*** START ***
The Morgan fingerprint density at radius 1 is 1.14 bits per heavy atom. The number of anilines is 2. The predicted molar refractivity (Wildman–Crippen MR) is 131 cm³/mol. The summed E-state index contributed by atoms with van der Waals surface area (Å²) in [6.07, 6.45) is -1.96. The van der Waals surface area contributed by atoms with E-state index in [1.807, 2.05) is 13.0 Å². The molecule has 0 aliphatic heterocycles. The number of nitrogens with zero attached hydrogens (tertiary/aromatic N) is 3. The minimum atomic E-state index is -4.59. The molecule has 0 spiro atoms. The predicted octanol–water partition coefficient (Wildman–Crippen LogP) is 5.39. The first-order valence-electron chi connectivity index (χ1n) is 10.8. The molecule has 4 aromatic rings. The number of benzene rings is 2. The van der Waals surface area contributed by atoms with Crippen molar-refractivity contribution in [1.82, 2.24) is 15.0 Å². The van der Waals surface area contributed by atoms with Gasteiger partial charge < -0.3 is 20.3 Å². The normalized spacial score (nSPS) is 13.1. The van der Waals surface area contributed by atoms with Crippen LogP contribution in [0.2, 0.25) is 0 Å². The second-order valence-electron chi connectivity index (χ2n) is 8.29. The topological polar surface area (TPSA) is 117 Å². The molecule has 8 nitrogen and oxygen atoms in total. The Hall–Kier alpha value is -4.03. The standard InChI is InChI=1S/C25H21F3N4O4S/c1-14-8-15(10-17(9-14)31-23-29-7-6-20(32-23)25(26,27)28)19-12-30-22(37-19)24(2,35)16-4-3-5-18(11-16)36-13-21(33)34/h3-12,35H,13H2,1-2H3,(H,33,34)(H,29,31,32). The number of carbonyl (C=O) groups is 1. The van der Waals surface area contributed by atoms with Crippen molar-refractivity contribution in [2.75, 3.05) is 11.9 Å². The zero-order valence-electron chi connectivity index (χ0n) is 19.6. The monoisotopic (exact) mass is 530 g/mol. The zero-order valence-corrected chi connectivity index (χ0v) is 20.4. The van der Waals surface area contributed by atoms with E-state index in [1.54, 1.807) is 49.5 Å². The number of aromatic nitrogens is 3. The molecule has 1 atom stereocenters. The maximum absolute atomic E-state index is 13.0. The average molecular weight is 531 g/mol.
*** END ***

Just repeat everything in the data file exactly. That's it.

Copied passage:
The Morgan fingerprint density at radius 1 is 1.14 bits per heavy atom. The number of anilines is 2. The predicted molar refractivity (Wildman–Crippen MR) is 131 cm³/mol. The summed E-state index contributed by atoms with van der Waals surface area (Å²) in [6.07, 6.45) is -1.96. The van der Waals surface area contributed by atoms with E-state index in [1.807, 2.05) is 13.0 Å². The molecule has 0 aliphatic heterocycles. The number of nitrogens with zero attached hydrogens (tertiary/aromatic N) is 3. The minimum atomic E-state index is -4.59. The molecule has 0 spiro atoms. The predicted octanol–water partition coefficient (Wildman–Crippen LogP) is 5.39. The first-order valence-electron chi connectivity index (χ1n) is 10.8. The molecule has 4 aromatic rings. The number of benzene rings is 2. The van der Waals surface area contributed by atoms with Crippen molar-refractivity contribution in [1.82, 2.24) is 15.0 Å². The van der Waals surface area contributed by atoms with Gasteiger partial charge < -0.3 is 20.3 Å². The normalized spacial score (nSPS) is 13.1. The van der Waals surface area contributed by atoms with Crippen LogP contribution in [0.2, 0.25) is 0 Å². The second-order valence-electron chi connectivity index (χ2n) is 8.29. The topological polar surface area (TPSA) is 117 Å². The molecule has 8 nitrogen and oxygen atoms in total. The Hall–Kier alpha value is -4.03. The standard InChI is InChI=1S/C25H21F3N4O4S/c1-14-8-15(10-17(9-14)31-23-29-7-6-20(32-23)25(26,27)28)19-12-30-22(37-19)24(2,35)16-4-3-5-18(11-16)36-13-21(33)34/h3-12,35H,13H2,1-2H3,(H,33,34)(H,29,31,32). The number of carbonyl (C=O) groups is 1. The van der Waals surface area contributed by atoms with Crippen molar-refractivity contribution in [2.75, 3.05) is 11.9 Å². The zero-order valence-electron chi connectivity index (χ0n) is 19.6. The monoisotopic (exact) mass is 530 g/mol. The zero-order valence-corrected chi connectivity index (χ0v) is 20.4. The van der Waals surface area contributed by atoms with E-state index in [1.54, 1.807) is 49.5 Å². The number of aromatic nitrogens is 3. The molecule has 1 atom stereocenters. The maximum absolute atomic E-state index is 13.0. The average molecular weight is 531 g/mol.